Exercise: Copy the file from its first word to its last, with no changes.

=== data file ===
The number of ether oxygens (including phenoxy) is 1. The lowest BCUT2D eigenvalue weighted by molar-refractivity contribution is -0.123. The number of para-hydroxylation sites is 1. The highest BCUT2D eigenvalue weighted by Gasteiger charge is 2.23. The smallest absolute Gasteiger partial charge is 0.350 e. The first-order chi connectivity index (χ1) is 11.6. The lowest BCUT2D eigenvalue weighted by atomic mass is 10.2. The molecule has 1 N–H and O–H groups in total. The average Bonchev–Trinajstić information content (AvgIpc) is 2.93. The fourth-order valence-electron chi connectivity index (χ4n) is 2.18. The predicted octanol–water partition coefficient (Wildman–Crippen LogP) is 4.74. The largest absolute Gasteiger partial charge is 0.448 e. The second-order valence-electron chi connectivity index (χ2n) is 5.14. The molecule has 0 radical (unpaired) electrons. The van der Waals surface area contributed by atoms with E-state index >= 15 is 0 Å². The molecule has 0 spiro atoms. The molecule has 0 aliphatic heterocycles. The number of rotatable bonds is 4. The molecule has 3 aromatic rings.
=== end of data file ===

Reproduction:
The number of ether oxygens (including phenoxy) is 1. The lowest BCUT2D eigenvalue weighted by molar-refractivity contribution is -0.123. The number of para-hydroxylation sites is 1. The highest BCUT2D eigenvalue weighted by Gasteiger charge is 2.23. The smallest absolute Gasteiger partial charge is 0.350 e. The first-order chi connectivity index (χ1) is 11.6. The lowest BCUT2D eigenvalue weighted by atomic mass is 10.2. The molecule has 1 N–H and O–H groups in total. The average Bonchev–Trinajstić information content (AvgIpc) is 2.93. The fourth-order valence-electron chi connectivity index (χ4n) is 2.18. The predicted octanol–water partition coefficient (Wildman–Crippen LogP) is 4.74. The largest absolute Gasteiger partial charge is 0.448 e. The second-order valence-electron chi connectivity index (χ2n) is 5.14. The molecule has 0 radical (unpaired) electrons. The van der Waals surface area contributed by atoms with E-state index >= 15 is 0 Å². The molecule has 0 spiro atoms. The molecule has 0 aliphatic heterocycles. The number of rotatable bonds is 4. The molecule has 3 aromatic rings.